Preserving Memories: Old Photos, 1920s Page Decorations and E-Z Touch Punch

Preserving Memories: Old Photos, 1920s Page Decorations and E-Z Touch Punch

Creative ways to save and share your family history.

The 1920s ushered in Art Deco, women’s suffrage, flappers, Prohibition and the jazz Age. Help your 1920s pictures and mementos roar into your heritage album with these tools:

STICKERS Me & My Big Ideas borders and corners <www.meandmybigideas.com> and Frances Meyer 1920s designs <www.francesmeyer.com> are sure to add the right look.

STAMPS Choose from stamps such as Judi-Kins’ Art Deco motifs <www.judikins.com>, Hampton Art Stamps’ Saturday Evening Post covers <www.hamptonart.com> and Clearsnap’s vintage cars roller <www.clearsnap.com>.

Hard-pressed to find punches that don’t hurt your hands? Try the Memories Forever E-Z Touch Punch. Just pop in four AA batteries, squeeze the handle, and punching is a breeze. The $15 gizmo comes with two punches. A variety of extra punches are available, too, including decorative corner rounders. Also look for the $5 Punch It Up the E-Z Way idea book by Tamara Sortman. <www.westrimcrafts.com>

Q. I recently inherited a pile of old family photos that included tintypes and daguerreotypes. How should I care for these unique old photos? Should I store them in my albums?

A. “Cased” images such as tintypes and daguerreotypes are some of the earliest forms of photography. Tintypes range in age from 1856 to the early 20th century, while daguerreotypes go back as far as 1840 and continued to be used about the next 20 years. Both processes involved the images being printed on metal or iron.

These one-of-a-kind photos should be carefully handled, and shouldn’t be placed in scrapbooks. Instead, make copies to use in your albums, then safely store the originals. David Mishkin, president of Just Black & White, a custom photo-restoration lab in Portland, Maine, says that tintypes and daguerreotypes should be encapsulated by storing them in an envelope made from acid-free, lignin-free paper; polyethylene; or Mylar. You can purchase them from any archival supply catalog. (See the April 2001 Family Tree Magazine for Mishkin’s 10-step guide to encapsulation.)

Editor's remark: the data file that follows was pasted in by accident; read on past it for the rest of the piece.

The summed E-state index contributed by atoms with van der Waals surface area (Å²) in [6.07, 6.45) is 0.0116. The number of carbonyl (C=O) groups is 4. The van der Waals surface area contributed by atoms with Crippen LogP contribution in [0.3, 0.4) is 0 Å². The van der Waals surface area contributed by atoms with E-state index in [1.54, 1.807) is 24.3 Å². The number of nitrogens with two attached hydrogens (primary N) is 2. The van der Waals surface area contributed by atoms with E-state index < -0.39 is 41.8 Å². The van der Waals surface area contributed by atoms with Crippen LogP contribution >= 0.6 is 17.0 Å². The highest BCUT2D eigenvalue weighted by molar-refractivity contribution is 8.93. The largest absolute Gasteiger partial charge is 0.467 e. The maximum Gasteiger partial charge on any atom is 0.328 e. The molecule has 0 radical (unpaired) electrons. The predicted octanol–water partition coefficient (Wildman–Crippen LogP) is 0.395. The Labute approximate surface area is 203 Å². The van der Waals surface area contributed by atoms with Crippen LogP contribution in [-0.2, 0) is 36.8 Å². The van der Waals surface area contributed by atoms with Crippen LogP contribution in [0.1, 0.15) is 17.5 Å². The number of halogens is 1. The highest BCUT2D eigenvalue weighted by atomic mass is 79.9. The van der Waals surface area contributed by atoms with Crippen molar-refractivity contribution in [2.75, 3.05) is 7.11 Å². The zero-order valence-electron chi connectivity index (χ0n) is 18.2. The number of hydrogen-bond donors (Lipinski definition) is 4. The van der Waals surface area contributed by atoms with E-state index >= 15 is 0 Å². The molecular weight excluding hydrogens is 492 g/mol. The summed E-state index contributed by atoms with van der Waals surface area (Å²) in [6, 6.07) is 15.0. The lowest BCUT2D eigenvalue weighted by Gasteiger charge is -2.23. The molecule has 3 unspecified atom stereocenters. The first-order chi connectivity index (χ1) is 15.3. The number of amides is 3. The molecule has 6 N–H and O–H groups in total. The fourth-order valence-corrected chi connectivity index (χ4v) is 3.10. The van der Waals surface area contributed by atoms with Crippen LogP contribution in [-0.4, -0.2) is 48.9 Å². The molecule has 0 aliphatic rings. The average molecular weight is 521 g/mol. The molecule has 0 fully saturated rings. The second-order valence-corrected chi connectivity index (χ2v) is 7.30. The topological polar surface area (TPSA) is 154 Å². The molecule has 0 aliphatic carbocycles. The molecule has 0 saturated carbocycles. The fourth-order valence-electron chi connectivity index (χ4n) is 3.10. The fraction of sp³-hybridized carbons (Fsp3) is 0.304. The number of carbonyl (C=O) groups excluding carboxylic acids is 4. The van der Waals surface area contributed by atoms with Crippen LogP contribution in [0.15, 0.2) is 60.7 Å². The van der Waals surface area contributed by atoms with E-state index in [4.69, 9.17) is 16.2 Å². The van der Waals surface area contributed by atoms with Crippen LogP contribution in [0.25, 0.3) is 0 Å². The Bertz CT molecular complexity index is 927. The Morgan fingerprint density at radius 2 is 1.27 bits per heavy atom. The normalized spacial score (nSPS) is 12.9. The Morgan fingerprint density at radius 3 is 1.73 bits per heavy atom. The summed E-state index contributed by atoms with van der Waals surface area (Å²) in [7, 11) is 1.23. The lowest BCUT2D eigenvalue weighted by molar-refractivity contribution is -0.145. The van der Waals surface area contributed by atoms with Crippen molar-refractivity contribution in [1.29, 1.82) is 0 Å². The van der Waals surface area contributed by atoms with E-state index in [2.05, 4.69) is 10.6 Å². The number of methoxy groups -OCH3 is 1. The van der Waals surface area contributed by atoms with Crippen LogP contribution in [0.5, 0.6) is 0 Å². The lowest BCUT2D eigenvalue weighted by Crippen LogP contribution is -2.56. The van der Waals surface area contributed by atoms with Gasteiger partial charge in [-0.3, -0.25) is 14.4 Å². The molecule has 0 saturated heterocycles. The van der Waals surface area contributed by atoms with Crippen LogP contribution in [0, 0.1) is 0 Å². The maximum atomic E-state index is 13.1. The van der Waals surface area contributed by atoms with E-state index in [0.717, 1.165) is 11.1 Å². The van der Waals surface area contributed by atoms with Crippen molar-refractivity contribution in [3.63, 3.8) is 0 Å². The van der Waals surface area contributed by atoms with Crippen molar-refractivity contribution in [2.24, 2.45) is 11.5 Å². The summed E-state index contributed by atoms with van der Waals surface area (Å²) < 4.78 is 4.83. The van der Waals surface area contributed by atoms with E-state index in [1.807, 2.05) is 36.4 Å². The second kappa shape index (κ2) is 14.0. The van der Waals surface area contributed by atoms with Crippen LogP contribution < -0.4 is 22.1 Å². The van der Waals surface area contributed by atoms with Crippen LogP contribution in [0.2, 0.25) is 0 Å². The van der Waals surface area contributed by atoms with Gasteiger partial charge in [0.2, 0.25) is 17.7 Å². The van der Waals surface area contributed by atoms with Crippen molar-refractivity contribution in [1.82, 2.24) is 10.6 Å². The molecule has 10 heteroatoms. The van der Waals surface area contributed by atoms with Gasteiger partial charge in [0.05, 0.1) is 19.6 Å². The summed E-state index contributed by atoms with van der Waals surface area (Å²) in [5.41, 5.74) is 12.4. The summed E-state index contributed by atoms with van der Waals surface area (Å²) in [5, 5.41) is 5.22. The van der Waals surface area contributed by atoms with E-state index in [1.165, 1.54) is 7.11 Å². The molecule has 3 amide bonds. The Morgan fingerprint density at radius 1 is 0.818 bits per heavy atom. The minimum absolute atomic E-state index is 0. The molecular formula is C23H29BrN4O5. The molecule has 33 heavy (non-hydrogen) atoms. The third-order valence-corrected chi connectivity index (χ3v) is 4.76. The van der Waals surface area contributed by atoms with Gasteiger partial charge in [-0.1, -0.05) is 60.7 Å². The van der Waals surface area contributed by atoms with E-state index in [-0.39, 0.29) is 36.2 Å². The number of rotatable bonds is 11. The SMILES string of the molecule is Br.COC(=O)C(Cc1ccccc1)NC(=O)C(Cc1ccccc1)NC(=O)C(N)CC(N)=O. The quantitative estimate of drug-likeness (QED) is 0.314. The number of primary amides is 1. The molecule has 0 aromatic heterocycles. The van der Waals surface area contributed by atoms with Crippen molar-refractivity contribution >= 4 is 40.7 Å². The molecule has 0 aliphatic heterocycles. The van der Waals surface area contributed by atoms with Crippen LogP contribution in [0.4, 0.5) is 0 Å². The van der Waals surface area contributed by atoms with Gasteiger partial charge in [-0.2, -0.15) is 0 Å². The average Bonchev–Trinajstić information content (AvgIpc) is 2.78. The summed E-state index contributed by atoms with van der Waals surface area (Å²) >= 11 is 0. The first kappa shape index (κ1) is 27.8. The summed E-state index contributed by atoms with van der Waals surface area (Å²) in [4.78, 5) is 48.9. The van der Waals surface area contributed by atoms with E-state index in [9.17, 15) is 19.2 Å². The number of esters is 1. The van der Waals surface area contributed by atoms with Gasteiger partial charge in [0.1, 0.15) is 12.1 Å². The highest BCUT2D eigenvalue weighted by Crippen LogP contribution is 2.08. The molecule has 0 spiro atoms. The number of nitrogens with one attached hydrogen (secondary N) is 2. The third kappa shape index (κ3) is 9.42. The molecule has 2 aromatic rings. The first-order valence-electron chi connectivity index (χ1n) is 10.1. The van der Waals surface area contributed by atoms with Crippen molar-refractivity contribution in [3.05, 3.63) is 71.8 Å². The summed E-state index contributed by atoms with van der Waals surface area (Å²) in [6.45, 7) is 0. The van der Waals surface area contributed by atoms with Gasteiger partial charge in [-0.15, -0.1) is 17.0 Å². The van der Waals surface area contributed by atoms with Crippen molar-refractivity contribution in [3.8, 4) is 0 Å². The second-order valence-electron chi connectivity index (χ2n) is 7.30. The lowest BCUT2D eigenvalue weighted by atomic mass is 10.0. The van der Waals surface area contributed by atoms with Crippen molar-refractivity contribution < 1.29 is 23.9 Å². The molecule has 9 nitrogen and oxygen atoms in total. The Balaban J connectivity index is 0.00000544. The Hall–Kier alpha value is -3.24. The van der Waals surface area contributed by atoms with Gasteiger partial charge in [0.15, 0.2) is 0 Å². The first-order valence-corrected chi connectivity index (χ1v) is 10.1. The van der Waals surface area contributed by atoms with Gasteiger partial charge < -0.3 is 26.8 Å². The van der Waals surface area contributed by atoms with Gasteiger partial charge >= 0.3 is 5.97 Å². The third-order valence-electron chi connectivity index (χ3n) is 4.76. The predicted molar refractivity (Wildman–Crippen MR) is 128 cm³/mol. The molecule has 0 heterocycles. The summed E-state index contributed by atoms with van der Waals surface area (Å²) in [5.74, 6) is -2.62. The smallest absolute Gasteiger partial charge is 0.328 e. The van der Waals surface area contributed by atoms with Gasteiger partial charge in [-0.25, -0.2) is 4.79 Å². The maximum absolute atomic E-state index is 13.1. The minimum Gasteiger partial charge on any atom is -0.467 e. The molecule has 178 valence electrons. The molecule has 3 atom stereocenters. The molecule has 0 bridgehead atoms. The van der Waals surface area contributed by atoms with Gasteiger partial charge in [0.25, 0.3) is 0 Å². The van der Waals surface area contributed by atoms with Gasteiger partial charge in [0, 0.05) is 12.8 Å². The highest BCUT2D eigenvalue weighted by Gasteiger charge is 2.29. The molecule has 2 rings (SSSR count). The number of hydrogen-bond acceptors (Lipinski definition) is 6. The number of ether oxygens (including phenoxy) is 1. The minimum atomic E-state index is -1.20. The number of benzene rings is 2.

Once encapsulated, tintypes and daguerreotypes should be placed in an acid-free, lignin-free box for additional protection. You should then keep the boxes in an environment that has optimum temperature and humidity control. Ideally, the temperature for storage should be 68 degrees and the relative humidity shouldn’t exceed 50 percent (10 to 20 percent lower is acceptable in both cases). One of the best and easiest places to find those conditions is in a safe deposit box at your local bank.

Bold patterned papers reflect the vibrant energy of the decade. You’ll find these elegant ’20S-style printed papers from K&Company <www.kandcompany.com>, Frances Meyer <www.francesmeyer.com> and the Family Archives <www.heritagescrapbooks.com>.

Neutrals and brights dominated the ’20s, as Art Deco influenced everything from fashion to architecture and introduced the use of stronger shades and metallics, such as gold and silver.

Find more scrapbooking advice in Memory Makers magazine. For product news, tips and giveaways, subscribe to the Memory Makers newsletter at <www.memorymakersmagazine.com>.

Get the look of traditionally processed photos from your ink-jet printer with borderless Ultima Picture Paper by Kodak. Download free software from Kodak’s Web site and print on your ink-jet printer. Perforated edges allow you to separate photos easily from the paper without a white border or need for additional trimming. Papers are available in 4×6-inch, 5×7-inch and wallet sizes for $10 per pack. The paper is available at many discount and office supply stores. <www.kodak.com/go/inkjet>
 
From the June 2002 issue of Family Tree Magazine

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